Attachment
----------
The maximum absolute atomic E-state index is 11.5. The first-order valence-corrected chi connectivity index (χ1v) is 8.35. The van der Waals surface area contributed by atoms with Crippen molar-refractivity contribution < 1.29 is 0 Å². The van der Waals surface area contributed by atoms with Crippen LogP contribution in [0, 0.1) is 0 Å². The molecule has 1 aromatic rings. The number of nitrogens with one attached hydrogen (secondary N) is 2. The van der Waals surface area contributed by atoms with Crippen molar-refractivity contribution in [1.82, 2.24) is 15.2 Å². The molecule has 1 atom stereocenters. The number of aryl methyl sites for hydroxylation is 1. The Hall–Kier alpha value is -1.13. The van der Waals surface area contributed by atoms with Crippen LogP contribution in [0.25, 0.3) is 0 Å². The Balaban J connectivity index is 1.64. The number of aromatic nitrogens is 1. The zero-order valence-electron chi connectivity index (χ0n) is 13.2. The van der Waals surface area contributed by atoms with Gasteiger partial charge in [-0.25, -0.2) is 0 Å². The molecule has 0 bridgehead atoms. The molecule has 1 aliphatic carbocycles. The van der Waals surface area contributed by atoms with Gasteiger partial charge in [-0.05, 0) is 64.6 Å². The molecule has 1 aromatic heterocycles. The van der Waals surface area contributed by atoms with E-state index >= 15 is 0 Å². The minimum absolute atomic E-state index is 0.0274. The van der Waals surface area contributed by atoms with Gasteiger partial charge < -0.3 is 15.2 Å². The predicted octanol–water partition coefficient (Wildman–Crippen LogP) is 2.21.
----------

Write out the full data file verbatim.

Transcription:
The maximum absolute atomic E-state index is 11.5. The first-order valence-corrected chi connectivity index (χ1v) is 8.35. The van der Waals surface area contributed by atoms with Crippen molar-refractivity contribution < 1.29 is 0 Å². The van der Waals surface area contributed by atoms with Crippen LogP contribution in [0, 0.1) is 0 Å². The molecule has 1 aromatic rings. The number of nitrogens with one attached hydrogen (secondary N) is 2. The van der Waals surface area contributed by atoms with Crippen molar-refractivity contribution in [1.82, 2.24) is 15.2 Å². The molecule has 1 atom stereocenters. The number of aryl methyl sites for hydroxylation is 1. The Hall–Kier alpha value is -1.13. The van der Waals surface area contributed by atoms with Crippen LogP contribution in [0.25, 0.3) is 0 Å². The Balaban J connectivity index is 1.64. The number of aromatic nitrogens is 1. The zero-order valence-electron chi connectivity index (χ0n) is 13.2. The van der Waals surface area contributed by atoms with Gasteiger partial charge in [-0.25, -0.2) is 0 Å². The molecule has 0 bridgehead atoms. The molecule has 1 aliphatic carbocycles. The van der Waals surface area contributed by atoms with Gasteiger partial charge in [-0.05, 0) is 64.6 Å². The molecule has 1 aromatic heterocycles. The van der Waals surface area contributed by atoms with E-state index >= 15 is 0 Å². The minimum absolute atomic E-state index is 0.0274. The van der Waals surface area contributed by atoms with Gasteiger partial charge < -0.3 is 15.2 Å². The predicted octanol–water partition coefficient (Wildman–Crippen LogP) is 2.21.